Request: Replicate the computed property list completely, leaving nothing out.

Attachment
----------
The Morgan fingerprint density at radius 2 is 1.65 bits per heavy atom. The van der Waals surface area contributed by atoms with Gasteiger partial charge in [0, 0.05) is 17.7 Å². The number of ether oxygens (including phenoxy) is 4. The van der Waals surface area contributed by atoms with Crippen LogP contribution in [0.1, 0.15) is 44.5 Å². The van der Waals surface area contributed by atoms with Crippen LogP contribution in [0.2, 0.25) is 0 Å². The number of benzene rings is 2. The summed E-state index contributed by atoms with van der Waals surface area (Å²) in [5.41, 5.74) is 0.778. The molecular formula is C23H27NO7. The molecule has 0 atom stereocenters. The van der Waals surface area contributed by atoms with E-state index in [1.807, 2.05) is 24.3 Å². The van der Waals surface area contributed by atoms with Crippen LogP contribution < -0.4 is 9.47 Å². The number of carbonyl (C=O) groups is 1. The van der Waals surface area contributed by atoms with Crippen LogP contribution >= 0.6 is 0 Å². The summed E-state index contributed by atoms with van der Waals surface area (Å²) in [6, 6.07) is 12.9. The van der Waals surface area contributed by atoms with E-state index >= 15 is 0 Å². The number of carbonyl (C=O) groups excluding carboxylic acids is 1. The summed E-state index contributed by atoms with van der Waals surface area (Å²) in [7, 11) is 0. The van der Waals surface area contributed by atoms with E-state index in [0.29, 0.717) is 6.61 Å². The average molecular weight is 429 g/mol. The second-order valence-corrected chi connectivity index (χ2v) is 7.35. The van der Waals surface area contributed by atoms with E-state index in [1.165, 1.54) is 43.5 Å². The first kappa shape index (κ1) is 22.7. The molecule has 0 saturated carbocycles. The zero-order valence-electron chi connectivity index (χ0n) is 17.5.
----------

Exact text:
The Morgan fingerprint density at radius 2 is 1.65 bits per heavy atom. The van der Waals surface area contributed by atoms with Gasteiger partial charge in [0, 0.05) is 17.7 Å². The number of ether oxygens (including phenoxy) is 4. The van der Waals surface area contributed by atoms with Crippen LogP contribution in [0.1, 0.15) is 44.5 Å². The van der Waals surface area contributed by atoms with Crippen LogP contribution in [0.2, 0.25) is 0 Å². The number of benzene rings is 2. The summed E-state index contributed by atoms with van der Waals surface area (Å²) in [5.41, 5.74) is 0.778. The molecular formula is C23H27NO7. The molecule has 0 atom stereocenters. The van der Waals surface area contributed by atoms with E-state index in [1.807, 2.05) is 24.3 Å². The van der Waals surface area contributed by atoms with Crippen LogP contribution < -0.4 is 9.47 Å². The number of carbonyl (C=O) groups is 1. The van der Waals surface area contributed by atoms with Crippen LogP contribution >= 0.6 is 0 Å². The summed E-state index contributed by atoms with van der Waals surface area (Å²) in [6, 6.07) is 12.9. The van der Waals surface area contributed by atoms with E-state index >= 15 is 0 Å². The number of carbonyl (C=O) groups excluding carboxylic acids is 1. The summed E-state index contributed by atoms with van der Waals surface area (Å²) in [7, 11) is 0. The van der Waals surface area contributed by atoms with E-state index in [0.29, 0.717) is 6.61 Å². The average molecular weight is 429 g/mol. The second-order valence-corrected chi connectivity index (χ2v) is 7.35. The van der Waals surface area contributed by atoms with E-state index in [1.165, 1.54) is 43.5 Å². The first kappa shape index (κ1) is 22.7. The molecule has 0 saturated carbocycles. The zero-order valence-electron chi connectivity index (χ0n) is 17.5.